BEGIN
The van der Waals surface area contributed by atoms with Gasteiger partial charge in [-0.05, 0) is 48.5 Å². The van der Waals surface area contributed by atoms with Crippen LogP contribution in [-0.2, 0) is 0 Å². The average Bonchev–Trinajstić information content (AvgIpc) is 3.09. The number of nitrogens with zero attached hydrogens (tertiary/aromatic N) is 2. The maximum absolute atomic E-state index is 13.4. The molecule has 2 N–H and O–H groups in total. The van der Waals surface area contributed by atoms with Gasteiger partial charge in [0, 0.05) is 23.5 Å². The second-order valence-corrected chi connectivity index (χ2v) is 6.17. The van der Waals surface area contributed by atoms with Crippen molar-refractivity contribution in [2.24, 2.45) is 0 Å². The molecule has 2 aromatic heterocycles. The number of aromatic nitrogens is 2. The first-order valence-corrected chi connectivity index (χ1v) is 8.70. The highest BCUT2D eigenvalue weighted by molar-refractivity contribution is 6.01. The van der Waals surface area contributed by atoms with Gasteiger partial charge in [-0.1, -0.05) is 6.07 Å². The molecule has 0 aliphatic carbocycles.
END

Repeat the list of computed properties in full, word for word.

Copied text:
The van der Waals surface area contributed by atoms with Gasteiger partial charge in [-0.05, 0) is 48.5 Å². The van der Waals surface area contributed by atoms with Crippen LogP contribution in [-0.2, 0) is 0 Å². The average Bonchev–Trinajstić information content (AvgIpc) is 3.09. The number of nitrogens with zero attached hydrogens (tertiary/aromatic N) is 2. The maximum absolute atomic E-state index is 13.4. The molecule has 2 N–H and O–H groups in total. The van der Waals surface area contributed by atoms with Gasteiger partial charge in [0, 0.05) is 23.5 Å². The second-order valence-corrected chi connectivity index (χ2v) is 6.17. The van der Waals surface area contributed by atoms with Crippen molar-refractivity contribution in [2.24, 2.45) is 0 Å². The molecule has 2 aromatic heterocycles. The number of aromatic nitrogens is 2. The first-order valence-corrected chi connectivity index (χ1v) is 8.70. The highest BCUT2D eigenvalue weighted by molar-refractivity contribution is 6.01. The van der Waals surface area contributed by atoms with Gasteiger partial charge in [-0.1, -0.05) is 6.07 Å². The molecule has 0 aliphatic carbocycles.